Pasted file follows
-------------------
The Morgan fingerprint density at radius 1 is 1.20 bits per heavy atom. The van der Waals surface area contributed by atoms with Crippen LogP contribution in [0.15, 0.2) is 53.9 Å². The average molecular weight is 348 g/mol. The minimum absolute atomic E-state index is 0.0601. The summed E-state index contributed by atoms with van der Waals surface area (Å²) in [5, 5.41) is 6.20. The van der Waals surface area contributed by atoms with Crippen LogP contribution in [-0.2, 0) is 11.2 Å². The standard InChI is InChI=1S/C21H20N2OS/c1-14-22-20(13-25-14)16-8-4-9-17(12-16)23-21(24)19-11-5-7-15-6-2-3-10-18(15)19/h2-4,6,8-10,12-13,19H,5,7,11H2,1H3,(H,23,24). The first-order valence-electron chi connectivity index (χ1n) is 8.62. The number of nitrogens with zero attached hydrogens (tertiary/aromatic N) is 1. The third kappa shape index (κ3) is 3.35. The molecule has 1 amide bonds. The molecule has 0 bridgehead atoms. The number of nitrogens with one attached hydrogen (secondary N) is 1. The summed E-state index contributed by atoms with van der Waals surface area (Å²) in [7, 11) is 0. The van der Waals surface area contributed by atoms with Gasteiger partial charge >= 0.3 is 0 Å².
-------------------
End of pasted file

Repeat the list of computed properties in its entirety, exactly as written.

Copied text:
The Morgan fingerprint density at radius 1 is 1.20 bits per heavy atom. The van der Waals surface area contributed by atoms with Crippen LogP contribution in [0.15, 0.2) is 53.9 Å². The average molecular weight is 348 g/mol. The minimum absolute atomic E-state index is 0.0601. The summed E-state index contributed by atoms with van der Waals surface area (Å²) in [5, 5.41) is 6.20. The van der Waals surface area contributed by atoms with Crippen LogP contribution in [-0.2, 0) is 11.2 Å². The standard InChI is InChI=1S/C21H20N2OS/c1-14-22-20(13-25-14)16-8-4-9-17(12-16)23-21(24)19-11-5-7-15-6-2-3-10-18(15)19/h2-4,6,8-10,12-13,19H,5,7,11H2,1H3,(H,23,24). The first-order valence-electron chi connectivity index (χ1n) is 8.62. The number of nitrogens with zero attached hydrogens (tertiary/aromatic N) is 1. The third kappa shape index (κ3) is 3.35. The molecule has 1 amide bonds. The molecule has 0 bridgehead atoms. The number of nitrogens with one attached hydrogen (secondary N) is 1. The summed E-state index contributed by atoms with van der Waals surface area (Å²) in [7, 11) is 0. The van der Waals surface area contributed by atoms with Gasteiger partial charge >= 0.3 is 0 Å².